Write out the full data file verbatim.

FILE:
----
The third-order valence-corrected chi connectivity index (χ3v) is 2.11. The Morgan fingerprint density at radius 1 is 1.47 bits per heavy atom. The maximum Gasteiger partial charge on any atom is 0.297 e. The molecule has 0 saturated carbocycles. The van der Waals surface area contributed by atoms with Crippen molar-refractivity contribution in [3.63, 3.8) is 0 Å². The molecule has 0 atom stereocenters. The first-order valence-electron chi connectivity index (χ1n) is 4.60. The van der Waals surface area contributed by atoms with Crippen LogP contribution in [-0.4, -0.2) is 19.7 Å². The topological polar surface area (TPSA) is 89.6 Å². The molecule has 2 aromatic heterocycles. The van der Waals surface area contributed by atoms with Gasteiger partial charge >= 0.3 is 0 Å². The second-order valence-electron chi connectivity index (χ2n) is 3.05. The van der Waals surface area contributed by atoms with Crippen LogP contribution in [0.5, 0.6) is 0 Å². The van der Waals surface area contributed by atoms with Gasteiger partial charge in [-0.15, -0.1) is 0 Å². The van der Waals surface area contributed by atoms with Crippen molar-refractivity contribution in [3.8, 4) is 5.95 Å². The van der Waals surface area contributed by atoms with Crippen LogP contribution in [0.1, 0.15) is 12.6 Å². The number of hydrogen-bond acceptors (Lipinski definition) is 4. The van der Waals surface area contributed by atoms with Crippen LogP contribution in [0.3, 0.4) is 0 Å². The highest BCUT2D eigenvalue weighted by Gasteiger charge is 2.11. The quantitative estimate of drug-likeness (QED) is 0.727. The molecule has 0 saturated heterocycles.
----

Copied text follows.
The third-order valence-corrected chi connectivity index (χ3v) is 2.11. The Morgan fingerprint density at radius 1 is 1.47 bits per heavy atom. The maximum Gasteiger partial charge on any atom is 0.297 e. The molecule has 0 saturated carbocycles. The van der Waals surface area contributed by atoms with Crippen molar-refractivity contribution in [3.63, 3.8) is 0 Å². The molecule has 0 atom stereocenters. The first-order valence-electron chi connectivity index (χ1n) is 4.60. The van der Waals surface area contributed by atoms with Crippen LogP contribution in [-0.4, -0.2) is 19.7 Å². The topological polar surface area (TPSA) is 89.6 Å². The molecule has 2 aromatic heterocycles. The van der Waals surface area contributed by atoms with Gasteiger partial charge >= 0.3 is 0 Å². The second-order valence-electron chi connectivity index (χ2n) is 3.05. The van der Waals surface area contributed by atoms with Crippen LogP contribution in [0.5, 0.6) is 0 Å². The van der Waals surface area contributed by atoms with Gasteiger partial charge in [-0.15, -0.1) is 0 Å². The van der Waals surface area contributed by atoms with Crippen molar-refractivity contribution in [3.8, 4) is 5.95 Å². The van der Waals surface area contributed by atoms with Crippen LogP contribution in [0.1, 0.15) is 12.6 Å². The number of hydrogen-bond acceptors (Lipinski definition) is 4. The van der Waals surface area contributed by atoms with Crippen LogP contribution in [0.3, 0.4) is 0 Å². The highest BCUT2D eigenvalue weighted by Gasteiger charge is 2.11. The quantitative estimate of drug-likeness (QED) is 0.727. The molecule has 0 saturated heterocycles.